According to Jacobsen, those wanting to utilize this 3-D look today can create images by the above camera process or combine the process with special computer programs that produce the same effect. The images then are printed on the smooth bottom side of the lenticular plastic. The top side of the lenticular substrate is covered with tiny grooves called "lenticules." This side is what makes the image appear as if it is three-dimensional, and the 3-D representation can consist of just about anything a photographer/designer can imagine.
Jacobsen is careful to point out that lenticular printing and hologram technology are not the same. "A lot of people confuse holograms with three-dimensional, but it's totally different technology. [Holography] uses lasers and prisms, and lights bounce off [the image]. It is printed on a metallic substrate, but there's no ribbed lens. It's flat."
Less Steps, Less Cost, More Products
Jacobsen says printing on a lenticular lens, until just recently, had to be done through a sheet-fed method -- a time-consuming and costly production process. But after almost ten years of research and test runs, Jacobsen has secured two US patents (additional patents are pending) to take the 3-D process from sheet-fed to roll-fed and cut the expensive multistep process to just one press pass. According to Jacobsen, the patents make it possible to mass produce the eye-catching, three-dimensional images for a vast array of applications at a minimal unit cost.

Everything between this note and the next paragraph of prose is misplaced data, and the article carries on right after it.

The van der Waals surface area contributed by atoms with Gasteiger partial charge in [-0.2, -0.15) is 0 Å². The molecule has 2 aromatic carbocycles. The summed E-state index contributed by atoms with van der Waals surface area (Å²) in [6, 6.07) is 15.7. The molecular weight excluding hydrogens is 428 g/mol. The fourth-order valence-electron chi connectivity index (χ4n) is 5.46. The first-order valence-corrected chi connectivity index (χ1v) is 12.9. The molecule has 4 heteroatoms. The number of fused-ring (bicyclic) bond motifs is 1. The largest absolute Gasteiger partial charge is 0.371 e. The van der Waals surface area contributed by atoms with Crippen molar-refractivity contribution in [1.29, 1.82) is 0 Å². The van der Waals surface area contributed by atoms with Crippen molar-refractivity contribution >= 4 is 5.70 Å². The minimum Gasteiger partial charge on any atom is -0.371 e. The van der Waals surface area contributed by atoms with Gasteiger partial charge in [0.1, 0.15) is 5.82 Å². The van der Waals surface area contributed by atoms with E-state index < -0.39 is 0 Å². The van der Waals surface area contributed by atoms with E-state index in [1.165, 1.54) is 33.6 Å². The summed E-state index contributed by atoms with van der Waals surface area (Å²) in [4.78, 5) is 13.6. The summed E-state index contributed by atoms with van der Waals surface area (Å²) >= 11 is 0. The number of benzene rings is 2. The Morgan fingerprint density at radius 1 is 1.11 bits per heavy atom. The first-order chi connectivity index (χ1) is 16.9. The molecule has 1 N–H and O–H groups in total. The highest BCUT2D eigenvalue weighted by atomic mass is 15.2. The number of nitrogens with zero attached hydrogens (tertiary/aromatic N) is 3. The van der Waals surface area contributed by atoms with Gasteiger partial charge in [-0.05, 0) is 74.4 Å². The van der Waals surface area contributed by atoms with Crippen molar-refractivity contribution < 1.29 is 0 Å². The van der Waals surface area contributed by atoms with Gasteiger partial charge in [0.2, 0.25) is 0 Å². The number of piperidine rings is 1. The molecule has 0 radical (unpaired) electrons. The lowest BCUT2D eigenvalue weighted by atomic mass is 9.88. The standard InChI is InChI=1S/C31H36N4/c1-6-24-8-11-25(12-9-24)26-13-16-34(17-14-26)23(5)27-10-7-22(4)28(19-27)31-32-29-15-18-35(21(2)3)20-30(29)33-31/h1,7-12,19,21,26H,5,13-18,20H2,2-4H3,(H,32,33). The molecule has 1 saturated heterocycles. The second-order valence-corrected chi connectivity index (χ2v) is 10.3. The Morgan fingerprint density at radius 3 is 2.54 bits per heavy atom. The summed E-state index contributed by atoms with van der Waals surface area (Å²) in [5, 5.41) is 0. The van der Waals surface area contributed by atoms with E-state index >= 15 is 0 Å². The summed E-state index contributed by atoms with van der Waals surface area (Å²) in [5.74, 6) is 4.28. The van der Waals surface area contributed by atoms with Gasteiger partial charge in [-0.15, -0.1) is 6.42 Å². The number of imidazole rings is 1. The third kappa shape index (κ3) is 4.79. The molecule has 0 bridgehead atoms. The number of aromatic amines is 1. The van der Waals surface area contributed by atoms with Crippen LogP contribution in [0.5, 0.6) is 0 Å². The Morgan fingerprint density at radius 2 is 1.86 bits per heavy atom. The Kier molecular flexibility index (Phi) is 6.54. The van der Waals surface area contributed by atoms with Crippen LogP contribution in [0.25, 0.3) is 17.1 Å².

A visit to Jacobsen's Itasca office by Paper, Film & Foil CONVERTER included a look at 3-D samples of this "vast array," including video jackets composed of the lenticular substrate, compact disc case inserts, beverage cup graphics, trading cards, direct mail tip-ons, FDA-approved food in-packs, magazine inserts, backlit and reflective posters, and many more.
Jacobsen says that, while three-dimensional printing on lenticular has been used previously in marketing pieces and on product packages (most commonly in the form of sheet-fed-produced tip-ons), his company's innovations make it possible to produce more efficiently (and less expensively) packaging comprised of the lenticular lens substrate and SBS [solid bleached sulfate] board. The video jacket/box is a good example of this "integrated" lenticular packaging.